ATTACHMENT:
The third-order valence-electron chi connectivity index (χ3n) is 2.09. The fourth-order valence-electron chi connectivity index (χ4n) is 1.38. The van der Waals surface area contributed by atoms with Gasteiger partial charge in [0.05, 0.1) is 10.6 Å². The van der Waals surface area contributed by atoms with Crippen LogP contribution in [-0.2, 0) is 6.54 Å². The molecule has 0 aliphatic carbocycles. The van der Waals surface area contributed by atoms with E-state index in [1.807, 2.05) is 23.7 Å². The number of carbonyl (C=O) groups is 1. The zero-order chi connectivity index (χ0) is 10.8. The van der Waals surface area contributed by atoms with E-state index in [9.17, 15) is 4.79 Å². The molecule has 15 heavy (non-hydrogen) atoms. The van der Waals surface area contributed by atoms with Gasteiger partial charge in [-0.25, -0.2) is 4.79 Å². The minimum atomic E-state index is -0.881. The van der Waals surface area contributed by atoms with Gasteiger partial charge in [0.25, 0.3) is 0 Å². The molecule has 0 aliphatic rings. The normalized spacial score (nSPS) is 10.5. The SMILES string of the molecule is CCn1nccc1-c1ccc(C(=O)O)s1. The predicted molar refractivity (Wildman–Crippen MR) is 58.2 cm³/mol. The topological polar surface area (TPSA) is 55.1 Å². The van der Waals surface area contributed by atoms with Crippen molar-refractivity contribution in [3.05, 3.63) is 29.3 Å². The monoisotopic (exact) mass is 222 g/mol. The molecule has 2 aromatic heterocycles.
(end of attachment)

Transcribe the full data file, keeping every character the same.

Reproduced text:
The third-order valence-electron chi connectivity index (χ3n) is 2.09. The fourth-order valence-electron chi connectivity index (χ4n) is 1.38. The van der Waals surface area contributed by atoms with Gasteiger partial charge in [0.05, 0.1) is 10.6 Å². The van der Waals surface area contributed by atoms with Crippen LogP contribution in [-0.2, 0) is 6.54 Å². The molecule has 0 aliphatic carbocycles. The van der Waals surface area contributed by atoms with E-state index in [1.807, 2.05) is 23.7 Å². The number of carbonyl (C=O) groups is 1. The zero-order chi connectivity index (χ0) is 10.8. The van der Waals surface area contributed by atoms with E-state index in [9.17, 15) is 4.79 Å². The molecule has 15 heavy (non-hydrogen) atoms. The van der Waals surface area contributed by atoms with Gasteiger partial charge in [-0.25, -0.2) is 4.79 Å². The minimum atomic E-state index is -0.881. The van der Waals surface area contributed by atoms with Gasteiger partial charge in [0.25, 0.3) is 0 Å². The molecule has 0 aliphatic rings. The normalized spacial score (nSPS) is 10.5. The SMILES string of the molecule is CCn1nccc1-c1ccc(C(=O)O)s1. The predicted molar refractivity (Wildman–Crippen MR) is 58.2 cm³/mol. The topological polar surface area (TPSA) is 55.1 Å². The van der Waals surface area contributed by atoms with Crippen molar-refractivity contribution in [3.05, 3.63) is 29.3 Å². The monoisotopic (exact) mass is 222 g/mol. The molecule has 2 aromatic heterocycles.